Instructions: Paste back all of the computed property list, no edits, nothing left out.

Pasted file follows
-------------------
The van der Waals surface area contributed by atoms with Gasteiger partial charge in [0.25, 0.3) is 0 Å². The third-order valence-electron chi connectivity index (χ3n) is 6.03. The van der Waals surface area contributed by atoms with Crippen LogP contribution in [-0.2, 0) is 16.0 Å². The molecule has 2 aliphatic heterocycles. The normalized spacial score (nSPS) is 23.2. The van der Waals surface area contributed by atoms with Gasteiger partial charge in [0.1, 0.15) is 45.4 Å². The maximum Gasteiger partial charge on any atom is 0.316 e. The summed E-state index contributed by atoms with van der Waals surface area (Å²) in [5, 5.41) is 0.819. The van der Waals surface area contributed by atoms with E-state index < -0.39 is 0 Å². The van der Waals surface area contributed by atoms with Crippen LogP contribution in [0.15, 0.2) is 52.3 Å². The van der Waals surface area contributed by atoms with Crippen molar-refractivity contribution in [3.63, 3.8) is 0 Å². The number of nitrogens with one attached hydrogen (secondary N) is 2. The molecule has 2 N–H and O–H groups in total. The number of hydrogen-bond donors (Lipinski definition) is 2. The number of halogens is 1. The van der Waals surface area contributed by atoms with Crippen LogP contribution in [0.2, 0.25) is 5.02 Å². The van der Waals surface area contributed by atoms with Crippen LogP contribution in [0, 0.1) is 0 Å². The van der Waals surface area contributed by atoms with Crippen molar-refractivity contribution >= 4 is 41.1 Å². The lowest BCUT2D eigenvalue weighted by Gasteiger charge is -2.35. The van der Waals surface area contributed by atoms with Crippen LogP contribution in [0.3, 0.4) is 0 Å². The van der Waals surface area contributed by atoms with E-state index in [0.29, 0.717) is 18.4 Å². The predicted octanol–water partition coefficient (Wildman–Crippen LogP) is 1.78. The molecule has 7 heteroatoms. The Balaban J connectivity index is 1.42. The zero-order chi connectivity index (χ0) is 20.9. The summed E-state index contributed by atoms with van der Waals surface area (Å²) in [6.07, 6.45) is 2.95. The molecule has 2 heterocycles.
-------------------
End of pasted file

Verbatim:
The van der Waals surface area contributed by atoms with Gasteiger partial charge in [0.25, 0.3) is 0 Å². The third-order valence-electron chi connectivity index (χ3n) is 6.03. The van der Waals surface area contributed by atoms with Crippen LogP contribution in [-0.2, 0) is 16.0 Å². The molecule has 2 aliphatic heterocycles. The normalized spacial score (nSPS) is 23.2. The van der Waals surface area contributed by atoms with Gasteiger partial charge in [0.1, 0.15) is 45.4 Å². The maximum Gasteiger partial charge on any atom is 0.316 e. The summed E-state index contributed by atoms with van der Waals surface area (Å²) in [5, 5.41) is 0.819. The van der Waals surface area contributed by atoms with E-state index < -0.39 is 0 Å². The van der Waals surface area contributed by atoms with Crippen LogP contribution in [0.15, 0.2) is 52.3 Å². The van der Waals surface area contributed by atoms with Crippen molar-refractivity contribution in [3.63, 3.8) is 0 Å². The number of nitrogens with one attached hydrogen (secondary N) is 2. The molecule has 2 N–H and O–H groups in total. The number of hydrogen-bond donors (Lipinski definition) is 2. The number of halogens is 1. The van der Waals surface area contributed by atoms with Crippen LogP contribution in [0.2, 0.25) is 5.02 Å². The van der Waals surface area contributed by atoms with Crippen LogP contribution in [0, 0.1) is 0 Å². The van der Waals surface area contributed by atoms with Crippen molar-refractivity contribution >= 4 is 41.1 Å². The lowest BCUT2D eigenvalue weighted by Gasteiger charge is -2.35. The van der Waals surface area contributed by atoms with Crippen LogP contribution in [0.3, 0.4) is 0 Å². The van der Waals surface area contributed by atoms with E-state index in [0.29, 0.717) is 18.4 Å². The predicted octanol–water partition coefficient (Wildman–Crippen LogP) is 1.78. The molecule has 7 heteroatoms. The Balaban J connectivity index is 1.42. The zero-order chi connectivity index (χ0) is 20.9. The summed E-state index contributed by atoms with van der Waals surface area (Å²) in [6.07, 6.45) is 2.95. The molecule has 2 heterocycles.